Brexit Demands Swift Action

The UK is Ireland’s largest trading partner, closest neighbour, host to 383,000 Irish citizens; thousands from Wicklow, and our regular political ally. It’s vital that we act swiftly to minimise any potential damage to our national interests, work with the UK to help mitigate potential damage to their national interests, and explore potential political and economic opportunities arising.

It’s imperative that the existing close relationship, politically, socially and economically, between the UK and Ireland is maintained. We need to ensure that bilateral agreements are in place to facilitate the free movement of people, including for work, capital and goods between our nations. We need to work with the Northern Irish and UK political, economic and cultural institutions to ensure minimum disruption in the relationship between Northern Ireland and the Republic of Ireland. Indeed, we should be actively looking for way of strengthening this relationship in light of the UK’s vote to leave the EU. We also need to ensure there are no negative consequences for Irish citizens living in, working in, and travelling to the UK.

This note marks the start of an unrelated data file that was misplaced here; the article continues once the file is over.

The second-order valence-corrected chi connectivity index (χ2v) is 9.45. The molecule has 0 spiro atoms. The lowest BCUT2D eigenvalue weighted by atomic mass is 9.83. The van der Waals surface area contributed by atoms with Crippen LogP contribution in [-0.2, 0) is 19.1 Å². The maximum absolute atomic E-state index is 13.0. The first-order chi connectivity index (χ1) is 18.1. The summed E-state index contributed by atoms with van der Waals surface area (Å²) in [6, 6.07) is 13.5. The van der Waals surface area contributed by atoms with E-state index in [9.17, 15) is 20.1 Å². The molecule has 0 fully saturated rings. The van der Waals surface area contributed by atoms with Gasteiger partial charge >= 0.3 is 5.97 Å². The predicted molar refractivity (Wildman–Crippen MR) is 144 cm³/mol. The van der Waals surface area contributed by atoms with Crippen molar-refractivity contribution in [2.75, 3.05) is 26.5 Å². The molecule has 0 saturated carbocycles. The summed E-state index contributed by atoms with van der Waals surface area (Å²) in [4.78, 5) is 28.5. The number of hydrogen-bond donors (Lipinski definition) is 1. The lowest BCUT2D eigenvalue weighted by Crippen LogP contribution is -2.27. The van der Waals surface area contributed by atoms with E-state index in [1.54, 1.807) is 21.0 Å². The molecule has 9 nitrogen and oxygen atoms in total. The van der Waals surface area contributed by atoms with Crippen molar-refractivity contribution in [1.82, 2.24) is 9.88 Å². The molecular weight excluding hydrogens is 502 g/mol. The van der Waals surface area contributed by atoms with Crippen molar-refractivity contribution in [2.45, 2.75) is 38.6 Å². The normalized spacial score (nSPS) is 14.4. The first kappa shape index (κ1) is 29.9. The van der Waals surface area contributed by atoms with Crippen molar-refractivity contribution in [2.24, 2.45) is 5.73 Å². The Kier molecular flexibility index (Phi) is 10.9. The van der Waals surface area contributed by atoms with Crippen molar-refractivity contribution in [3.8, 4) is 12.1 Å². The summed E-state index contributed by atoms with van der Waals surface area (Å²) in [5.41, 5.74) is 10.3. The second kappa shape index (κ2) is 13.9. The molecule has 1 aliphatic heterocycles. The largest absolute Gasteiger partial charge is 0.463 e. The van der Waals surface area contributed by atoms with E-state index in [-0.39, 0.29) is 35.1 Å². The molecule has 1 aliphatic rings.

Sterling dropping so precipitously this morning is an example of the potential dangers to trade that we must act upon. Hopefully sterling will rebound, but its value at 10am represents an 18% fall in value since this time last year. Wicklow firms selling into the UK market now face prices 18% more expensive today than they were last June. Should this continue, it would likely have a strong negative impact on many of SMEs in Ireland. Analysis suggests that a 5% sterling depreciation would see a 1% fall in Ireland’s GDP.

Ireland is now the only English-speaking country in the EU. While we regret the UK’s decision to leave, it does present us with opportunities including the likelihood that some financial services in the UK will want to move to Ireland. It should also help in our efforts to secure and maintain foreign direct investment, particularly from English-speaking countries like the US and Canada. While the majority of these jobs would most likely come to Dublin, there is a significant opportunity in Wicklow also.

There needs to be urgent debate in the Oireachtas on the risks and opportunities presented by today’s UK vote. We need to know, immediately, what plans the government has in place. The Social Democrats are calling on the government to make a detailed and comprehensive announcement and allow for a debate in the Dáil today.